Germany Sees Tax Revenue Boost

November 7, 2011 Taxation in Germany

Germany Sees Tax Revenue BoostBERLIN – The German budgetary plan will be boosted in 2011, with the government announcing that collections for the year have greatly exceeded previous estimates.

In a statement released on November 4th the Finance Ministry of Germany revealed that the country saw a marked increase in tax collections for the year, with recorded tax revenues exceeding the government’s projections made earlier in May.

According to the Finance Ministry of Germany, the total tax collections for the year will reach EUR 571.2 billion. Originally it was estimated that the collections level would only be EUR 555 billion. The EUR 16.2 billion boost to the budget will be used to slash the country’s current EUR 48 billion budget deficit.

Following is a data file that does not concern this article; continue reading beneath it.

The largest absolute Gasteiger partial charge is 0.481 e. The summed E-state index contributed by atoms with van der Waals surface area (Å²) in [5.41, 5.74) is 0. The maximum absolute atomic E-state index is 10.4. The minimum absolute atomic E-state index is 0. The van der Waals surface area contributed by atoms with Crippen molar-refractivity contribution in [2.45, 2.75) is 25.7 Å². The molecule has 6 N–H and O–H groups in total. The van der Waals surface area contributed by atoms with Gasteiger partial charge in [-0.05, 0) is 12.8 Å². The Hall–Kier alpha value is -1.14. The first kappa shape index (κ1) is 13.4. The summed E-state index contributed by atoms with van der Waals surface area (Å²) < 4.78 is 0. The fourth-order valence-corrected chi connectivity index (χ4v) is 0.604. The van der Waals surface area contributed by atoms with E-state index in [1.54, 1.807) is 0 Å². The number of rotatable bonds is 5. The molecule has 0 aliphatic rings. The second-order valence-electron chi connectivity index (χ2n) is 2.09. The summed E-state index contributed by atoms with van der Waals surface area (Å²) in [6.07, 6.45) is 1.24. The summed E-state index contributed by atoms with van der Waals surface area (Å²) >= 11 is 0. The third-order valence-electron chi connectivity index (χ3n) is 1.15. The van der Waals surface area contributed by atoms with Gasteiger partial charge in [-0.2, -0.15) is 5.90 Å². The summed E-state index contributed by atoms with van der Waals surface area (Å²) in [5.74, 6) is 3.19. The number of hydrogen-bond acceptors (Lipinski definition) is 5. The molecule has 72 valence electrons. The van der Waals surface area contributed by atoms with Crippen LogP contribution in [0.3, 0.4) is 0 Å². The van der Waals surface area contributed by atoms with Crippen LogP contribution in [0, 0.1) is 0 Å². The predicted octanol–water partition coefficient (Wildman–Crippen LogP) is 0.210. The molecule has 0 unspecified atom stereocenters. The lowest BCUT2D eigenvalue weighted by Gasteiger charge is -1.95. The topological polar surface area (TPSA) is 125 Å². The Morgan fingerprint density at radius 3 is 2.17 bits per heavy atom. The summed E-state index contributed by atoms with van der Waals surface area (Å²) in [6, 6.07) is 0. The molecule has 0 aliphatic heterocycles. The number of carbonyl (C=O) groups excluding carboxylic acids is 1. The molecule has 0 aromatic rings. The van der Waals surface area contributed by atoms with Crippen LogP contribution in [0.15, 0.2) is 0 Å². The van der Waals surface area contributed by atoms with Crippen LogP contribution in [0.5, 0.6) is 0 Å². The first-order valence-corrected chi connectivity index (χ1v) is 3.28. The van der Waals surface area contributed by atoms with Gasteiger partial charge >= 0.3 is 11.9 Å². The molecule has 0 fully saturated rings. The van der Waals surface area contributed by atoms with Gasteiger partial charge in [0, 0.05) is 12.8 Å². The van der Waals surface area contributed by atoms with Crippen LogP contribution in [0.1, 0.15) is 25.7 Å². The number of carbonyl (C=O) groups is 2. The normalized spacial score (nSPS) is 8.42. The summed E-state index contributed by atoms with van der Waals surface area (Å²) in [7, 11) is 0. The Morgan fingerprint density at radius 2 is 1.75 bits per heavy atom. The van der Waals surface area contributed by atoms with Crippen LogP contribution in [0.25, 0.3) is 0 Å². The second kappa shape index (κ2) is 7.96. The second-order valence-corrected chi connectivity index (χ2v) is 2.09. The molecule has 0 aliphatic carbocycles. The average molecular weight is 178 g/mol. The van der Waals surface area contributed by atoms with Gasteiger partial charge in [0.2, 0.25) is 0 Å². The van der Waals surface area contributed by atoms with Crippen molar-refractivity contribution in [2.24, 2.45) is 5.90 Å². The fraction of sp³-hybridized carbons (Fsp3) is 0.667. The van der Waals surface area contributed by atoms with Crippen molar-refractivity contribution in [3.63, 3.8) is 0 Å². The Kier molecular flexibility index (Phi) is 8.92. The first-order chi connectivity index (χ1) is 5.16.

Commenting on the latest tax collections analysis, the Deputy Finance Minister Steffen Kampeter said that the high revenues were a result of unexpected but steady economic growth throughout 2011. The Deputy Minister added that the government now forecasts continued economic growth for the country in the next year, but warned that the expansion is slated to slow down in 2012. The government projects that the cumulative tax collections for the years 2011 through to 2015 will be EUR 39.5 billion higher than previously forecasted.

Discussions are already rising over what Germany will do with the new found funds. The Finance Ministry indicated that cuts to personal income taxes were now a feasible possibility, although taxpayers should not expect any drastic reductions to their obligations. Steffen Kampeter explained that the government is still primarily focused on balancing the national budget by 2016.

Photo by caribb